The thing about art is that it occurs naturally, like liquid. Creation is a process, and if you think your product is ever really “finished,” then you’re not doing it right – there are still endless places where liquid can flow.
Another thing about art is that so often ideas come before we have the words for them. Before we learned the technical term for it, we stumbled upon ICM, or, “intentional camera movement.” When daylight was fading on a beach in Maui, we found that the longer exposure necessary to compensate allowed for beautifully dream-like photographs of others walking along the beach.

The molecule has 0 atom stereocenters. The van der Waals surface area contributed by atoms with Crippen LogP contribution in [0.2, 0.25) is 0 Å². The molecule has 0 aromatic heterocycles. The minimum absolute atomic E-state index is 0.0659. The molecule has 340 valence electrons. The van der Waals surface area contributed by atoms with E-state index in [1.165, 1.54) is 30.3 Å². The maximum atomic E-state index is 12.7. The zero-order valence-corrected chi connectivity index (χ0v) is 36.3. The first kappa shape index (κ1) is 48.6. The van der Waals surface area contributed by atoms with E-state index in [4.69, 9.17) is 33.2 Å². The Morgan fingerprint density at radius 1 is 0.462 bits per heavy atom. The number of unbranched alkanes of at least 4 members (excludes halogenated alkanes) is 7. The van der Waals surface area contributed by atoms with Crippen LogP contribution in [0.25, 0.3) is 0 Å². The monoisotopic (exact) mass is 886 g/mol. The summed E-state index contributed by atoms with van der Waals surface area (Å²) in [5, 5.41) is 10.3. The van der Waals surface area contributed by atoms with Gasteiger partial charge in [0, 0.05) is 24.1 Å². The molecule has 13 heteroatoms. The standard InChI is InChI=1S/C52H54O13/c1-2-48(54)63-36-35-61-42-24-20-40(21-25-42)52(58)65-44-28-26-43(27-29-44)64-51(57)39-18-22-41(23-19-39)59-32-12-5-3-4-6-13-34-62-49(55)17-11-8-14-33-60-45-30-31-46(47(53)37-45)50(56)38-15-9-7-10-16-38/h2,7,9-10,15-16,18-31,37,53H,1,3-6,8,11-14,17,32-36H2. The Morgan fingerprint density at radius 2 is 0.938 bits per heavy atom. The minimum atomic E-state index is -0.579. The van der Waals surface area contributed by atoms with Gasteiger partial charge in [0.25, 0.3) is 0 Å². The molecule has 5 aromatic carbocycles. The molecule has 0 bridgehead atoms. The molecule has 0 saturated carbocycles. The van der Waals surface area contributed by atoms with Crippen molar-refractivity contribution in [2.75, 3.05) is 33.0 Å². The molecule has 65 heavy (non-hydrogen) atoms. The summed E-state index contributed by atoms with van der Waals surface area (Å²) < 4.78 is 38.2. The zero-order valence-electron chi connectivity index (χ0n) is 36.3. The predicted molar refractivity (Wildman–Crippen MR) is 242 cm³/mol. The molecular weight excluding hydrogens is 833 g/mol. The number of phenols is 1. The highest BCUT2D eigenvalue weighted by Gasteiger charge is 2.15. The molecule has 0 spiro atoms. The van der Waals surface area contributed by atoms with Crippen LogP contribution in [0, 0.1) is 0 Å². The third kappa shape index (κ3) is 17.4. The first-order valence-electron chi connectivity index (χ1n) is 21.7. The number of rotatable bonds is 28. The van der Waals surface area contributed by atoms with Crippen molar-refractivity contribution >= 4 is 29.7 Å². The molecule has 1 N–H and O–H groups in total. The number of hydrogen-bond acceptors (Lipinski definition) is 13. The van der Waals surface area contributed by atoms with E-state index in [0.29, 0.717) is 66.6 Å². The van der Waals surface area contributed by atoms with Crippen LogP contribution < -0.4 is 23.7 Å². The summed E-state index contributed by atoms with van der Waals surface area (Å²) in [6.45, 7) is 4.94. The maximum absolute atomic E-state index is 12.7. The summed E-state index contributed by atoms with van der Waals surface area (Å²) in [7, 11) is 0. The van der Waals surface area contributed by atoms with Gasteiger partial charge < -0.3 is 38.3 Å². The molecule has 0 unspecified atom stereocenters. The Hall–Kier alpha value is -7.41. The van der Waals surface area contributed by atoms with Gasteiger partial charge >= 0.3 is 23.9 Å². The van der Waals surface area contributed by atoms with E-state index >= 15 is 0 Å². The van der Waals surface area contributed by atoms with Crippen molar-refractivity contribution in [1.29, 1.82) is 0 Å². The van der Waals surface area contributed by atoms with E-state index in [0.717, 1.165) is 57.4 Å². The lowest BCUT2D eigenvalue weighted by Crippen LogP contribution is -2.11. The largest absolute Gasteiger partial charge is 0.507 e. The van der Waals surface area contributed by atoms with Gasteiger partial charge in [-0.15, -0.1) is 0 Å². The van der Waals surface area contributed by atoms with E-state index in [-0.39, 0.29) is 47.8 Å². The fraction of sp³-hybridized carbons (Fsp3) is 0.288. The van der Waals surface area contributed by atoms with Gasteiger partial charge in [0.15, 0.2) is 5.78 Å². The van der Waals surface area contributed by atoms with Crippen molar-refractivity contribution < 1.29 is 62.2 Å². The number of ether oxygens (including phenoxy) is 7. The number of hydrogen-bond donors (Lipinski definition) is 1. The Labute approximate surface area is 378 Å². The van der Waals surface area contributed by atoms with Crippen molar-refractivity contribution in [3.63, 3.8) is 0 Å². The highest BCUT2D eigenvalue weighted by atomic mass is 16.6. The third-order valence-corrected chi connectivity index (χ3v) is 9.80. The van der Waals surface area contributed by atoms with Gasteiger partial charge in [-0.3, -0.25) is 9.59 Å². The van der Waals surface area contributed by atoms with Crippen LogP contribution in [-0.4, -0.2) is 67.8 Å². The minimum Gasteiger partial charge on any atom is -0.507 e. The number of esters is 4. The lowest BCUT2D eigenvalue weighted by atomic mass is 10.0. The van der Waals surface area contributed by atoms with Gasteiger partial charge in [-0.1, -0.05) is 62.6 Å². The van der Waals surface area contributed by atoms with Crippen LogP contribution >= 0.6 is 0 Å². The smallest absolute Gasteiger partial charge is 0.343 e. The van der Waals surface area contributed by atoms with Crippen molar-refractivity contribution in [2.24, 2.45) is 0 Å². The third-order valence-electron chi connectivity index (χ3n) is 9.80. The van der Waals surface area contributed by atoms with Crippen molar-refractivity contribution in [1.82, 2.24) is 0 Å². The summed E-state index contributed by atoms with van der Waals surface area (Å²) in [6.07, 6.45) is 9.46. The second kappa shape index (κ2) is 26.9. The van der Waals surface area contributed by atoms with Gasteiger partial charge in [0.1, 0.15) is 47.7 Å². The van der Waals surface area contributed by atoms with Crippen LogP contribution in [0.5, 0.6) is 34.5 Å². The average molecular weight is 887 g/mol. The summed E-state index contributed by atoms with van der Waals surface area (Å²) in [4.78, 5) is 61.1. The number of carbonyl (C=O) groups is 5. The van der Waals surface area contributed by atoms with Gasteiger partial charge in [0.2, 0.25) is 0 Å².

Basically, this technique involves long exposure, tricky light management, and moving the camera to capture somewhat of a “trail” or passage of the objects across the lens.
ICM is similar to painting in that we manipulate the tool in order to manifest a certain image. The photographer has a different kind of creative freedom with ICM, and the result is often a ghostly representation of foggy lines and clouded, paint-like images. ICM work can appear as though it’s in constant motion. (ICM…in constant motion…see what we did there?!)